New York City’s largest measles outbreak in nearly 30 years is over, city officials said Tuesday.
The city spent more than $6 million, deployed more than 500 staff and issued a mandatory vaccination order for people living and working in four Brooklyn neighborhoods. The outbreak of a highly contagious and potentially life-threatening disease was heavily concentrated in the ultra-Orthodox Jewish community, where misinformation about the safety and effectiveness of the measles, mumps and rubella vaccine has spread, officials said.
A total of 654 people were infected, and 52 of them were hospitalized, including 16 who required intensive care because of serious complications, according to a department news release. About 73% of the individuals were unvaccinated, 7% were incompletely vaccinated, and 15% did not know their vaccination status. The majority of the cases – 72% – occurred in the four Brooklyn neighborhoods.
The city’s outbreak was the largest in the country, fueling a national increase that has resulted in the greatest number of cases in a single year in 27 years. As of Aug. 29, there were 1,234 cases nationwide, according to the Centers for Disease Control and Prevention. This year’s outbreaks represent a huge setback for public health after measles was declared eliminated in the United States in 2000.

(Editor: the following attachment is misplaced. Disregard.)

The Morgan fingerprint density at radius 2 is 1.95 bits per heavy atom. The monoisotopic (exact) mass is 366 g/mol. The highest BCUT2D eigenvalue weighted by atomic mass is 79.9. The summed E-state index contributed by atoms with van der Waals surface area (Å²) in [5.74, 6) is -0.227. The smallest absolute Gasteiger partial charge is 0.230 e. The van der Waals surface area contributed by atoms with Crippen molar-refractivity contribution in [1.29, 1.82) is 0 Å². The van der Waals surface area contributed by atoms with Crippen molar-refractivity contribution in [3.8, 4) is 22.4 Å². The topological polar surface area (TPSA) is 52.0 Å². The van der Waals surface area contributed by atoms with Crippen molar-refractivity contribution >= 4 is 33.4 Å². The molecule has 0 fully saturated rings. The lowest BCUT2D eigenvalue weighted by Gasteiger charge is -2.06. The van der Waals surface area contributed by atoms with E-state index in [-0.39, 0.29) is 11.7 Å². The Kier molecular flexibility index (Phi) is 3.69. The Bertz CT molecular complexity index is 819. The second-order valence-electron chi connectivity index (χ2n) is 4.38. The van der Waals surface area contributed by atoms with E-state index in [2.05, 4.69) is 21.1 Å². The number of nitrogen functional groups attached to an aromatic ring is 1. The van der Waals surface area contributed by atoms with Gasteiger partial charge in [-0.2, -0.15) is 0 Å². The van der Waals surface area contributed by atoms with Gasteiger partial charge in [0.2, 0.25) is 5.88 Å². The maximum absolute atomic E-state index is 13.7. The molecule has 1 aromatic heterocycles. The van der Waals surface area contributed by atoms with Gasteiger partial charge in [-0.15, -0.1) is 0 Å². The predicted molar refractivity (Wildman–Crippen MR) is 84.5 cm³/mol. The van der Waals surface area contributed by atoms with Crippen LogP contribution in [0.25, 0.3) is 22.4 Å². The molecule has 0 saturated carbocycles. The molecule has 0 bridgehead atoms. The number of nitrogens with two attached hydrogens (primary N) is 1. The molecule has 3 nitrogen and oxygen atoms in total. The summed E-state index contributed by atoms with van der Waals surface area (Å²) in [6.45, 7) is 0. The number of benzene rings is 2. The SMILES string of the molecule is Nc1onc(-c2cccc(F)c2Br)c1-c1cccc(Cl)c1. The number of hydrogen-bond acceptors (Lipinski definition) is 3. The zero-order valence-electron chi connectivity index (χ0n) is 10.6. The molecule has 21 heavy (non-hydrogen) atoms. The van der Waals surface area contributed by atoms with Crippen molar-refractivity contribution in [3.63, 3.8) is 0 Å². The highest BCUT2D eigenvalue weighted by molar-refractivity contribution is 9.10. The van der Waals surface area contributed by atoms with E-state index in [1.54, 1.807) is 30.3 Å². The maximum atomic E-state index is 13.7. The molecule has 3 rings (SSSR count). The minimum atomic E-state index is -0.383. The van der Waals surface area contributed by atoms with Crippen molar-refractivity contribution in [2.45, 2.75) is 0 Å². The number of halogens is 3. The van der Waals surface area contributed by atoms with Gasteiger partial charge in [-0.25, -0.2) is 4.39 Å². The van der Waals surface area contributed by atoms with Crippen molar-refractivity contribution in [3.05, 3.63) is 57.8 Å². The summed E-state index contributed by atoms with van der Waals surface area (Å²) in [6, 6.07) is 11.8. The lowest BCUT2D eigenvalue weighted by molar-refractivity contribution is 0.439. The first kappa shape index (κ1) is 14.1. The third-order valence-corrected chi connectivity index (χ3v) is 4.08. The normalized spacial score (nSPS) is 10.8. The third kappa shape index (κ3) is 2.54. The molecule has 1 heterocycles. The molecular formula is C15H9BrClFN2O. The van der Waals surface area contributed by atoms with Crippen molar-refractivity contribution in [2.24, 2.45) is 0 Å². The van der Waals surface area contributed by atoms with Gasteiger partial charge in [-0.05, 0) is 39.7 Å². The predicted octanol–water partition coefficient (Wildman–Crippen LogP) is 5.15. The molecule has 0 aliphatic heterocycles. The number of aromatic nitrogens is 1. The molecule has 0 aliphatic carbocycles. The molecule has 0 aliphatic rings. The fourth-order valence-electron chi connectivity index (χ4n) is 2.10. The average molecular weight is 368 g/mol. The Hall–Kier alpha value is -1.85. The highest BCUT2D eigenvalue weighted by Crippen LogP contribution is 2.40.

No new cases have been reported since mid-July. Measles outbreaks are typically declared over when two incubation periods for measles (the equivalent of 42 days) have passed.
“Measles is one of the most contagious diseases on the face of the earth,” said New York City Health Commissioner Oxiris Barbot. Although there may no longer be local transmission of measles in New York City, she said, the threat remains, given other outbreaks in the United States and around the world, including in Europe and Israel, as well as in countries in South America, Africa and Asia.
She said vaccination coverage has increased significantly since the city’s emergency vaccination order. She added: “We are grateful to the New Yorkers who shared the truth about vaccines and protected the health of their friends and neighbors through this outbreak.”
Anti-vaccine groups had been particularly active in targeting the community. They held high-profile rallies at the height of the outbreak and distributed misinformation through pamphlets and recorded conference calls. But other groups within the Orthodox Jewish community fought back. A volunteer group of health-care professionals, the Vaccine Task Force, wrote and distributed thousands of booklets to parents to counter fears and myths spread by anti-vaccination groups. They organized sessions with parents and with clinicians to hear people’s questions about the science behind vaccines and address those directly.
Amid the measles outbreak, New York lawmakers also tightened the state’s vaccine exemption laws, revoking parents’ ability to refuse vaccination. In June, state lawmakers revoked a religious exemption for mandatory school vaccinations. More than 26,000 children in public and private schools and day-care centers had previously gone unvaccinated for religious reasons, according to the state Health Department.